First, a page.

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Jonah Hill, left, and Channing Tatum in a scene from "21 Jump Street"

Scott Garfield

2 out of 4 stars


The earnestly silly TV series, 21 Jump Street, about young undercover detectives, ran from 1987 to 1991, helping the fledgling Fox network reach a youth demographic, whilelaunching Johnny Depp's career. A quarter century later, the title provides an opportunity for a raunchy, stoner bro-comedy, pairing schlubby misfit Schmidt (Jonah Hill) with handsome but dumb pal, Jenko (Channing Tatum) as a couple of inept cops sent to infiltrate a high-school drug ring.

The new 21 Jump Street, directed by Phil Lord and Chris Miller (the animated Cloudy with a Chance of Meatballs) is a try-anything, fitfully amusing muddle that wears its mocking cynicism a bit too proudly. After Schmidt and Jenko blow a high-profile case, their supervisor (Nick Offerman) assigns them to a new division, which exists, he explains, only because the police have run out of new ideas. All they can do is recycle crap from the eighties "and expect nobody to notice." In a similar vein, the detective in charge of the program (Ice Cube) is an angry black man who explains that he's an angry black man. "Embrace your stereotypes!" he bellows.

In truth, 21 Jump Street is less a copy of the TV series than another Superbad, in which Hill also starred, an excuse for comic actors to goof on the back-to-school experience. Schmidt and Jenko, both 25, pose as brothers who are new to the school. Through a mix-up, they end up switching identities. Schmidt, the nerd, finds himself taking bird courses (drama) and running track while former star athlete, Jenko, is stuck in advanced chemistry, hanging out with the geek squad.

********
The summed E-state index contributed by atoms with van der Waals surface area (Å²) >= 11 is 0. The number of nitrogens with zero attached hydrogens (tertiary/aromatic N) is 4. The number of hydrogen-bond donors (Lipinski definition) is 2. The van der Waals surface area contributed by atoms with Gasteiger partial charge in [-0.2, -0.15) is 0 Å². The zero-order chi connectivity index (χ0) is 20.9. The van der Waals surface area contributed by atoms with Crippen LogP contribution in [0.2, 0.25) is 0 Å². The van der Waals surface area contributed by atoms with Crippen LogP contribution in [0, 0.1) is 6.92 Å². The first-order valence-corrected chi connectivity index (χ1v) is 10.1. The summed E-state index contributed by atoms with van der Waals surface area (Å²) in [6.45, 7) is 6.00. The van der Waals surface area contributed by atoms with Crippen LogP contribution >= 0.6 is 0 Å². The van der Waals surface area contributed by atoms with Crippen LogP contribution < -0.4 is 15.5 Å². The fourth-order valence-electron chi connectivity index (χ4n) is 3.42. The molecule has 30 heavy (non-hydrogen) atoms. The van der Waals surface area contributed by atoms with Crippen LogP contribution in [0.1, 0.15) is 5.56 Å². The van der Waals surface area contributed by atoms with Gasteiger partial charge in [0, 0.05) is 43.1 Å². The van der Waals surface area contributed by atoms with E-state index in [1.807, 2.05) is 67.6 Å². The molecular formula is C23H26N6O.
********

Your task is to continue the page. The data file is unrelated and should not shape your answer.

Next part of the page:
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Naturally, a blowout teen party (the cops steal party supplies from the police lock-up), which allows screenwriter Michael Bacall to offering a 10-minute précis version of Project X (which he co-scripted). Otherwise, Johnny Depp makes a cameo and James Franco's younger brother, Dave Franco, makes a brief impression as a wistful, eco-friendly, anti-bullying drug dealer.

Throughout, Hill (who shares story credits with screenwriter Bacall) plays it supersafe, reprising his usual shtick as the nervously verbose misfit. Tatum, though, is a pleasant surprise. Too often cast as the wooden dreamboat ( Dear John, The Vow), he seems freed up doing comedy, like a younger Brendan Fraser, with a sweetness that contrasts with his hulking physique.

As 21 Jump Street lurches toward its noisy prom-meets-gunfight ending, the penis and gay panic jokes proliferate with Superbad intensity. They're tedious but a lot less creepy than the romantic heterosexual subplot which sees Schmidt, as a supposed misfit 25-year-old cop pretending to be a teenager, hitting on a high-school student (Brie Larsen). Aren't there laws against that?

21 Jump Street

  • Directed by Phil Lord and Chris Miller
  • Written by Michael Bacall
  • Starring Jonah Hill and Channing Tatum
  • Classification: 14A
  • 2 stars

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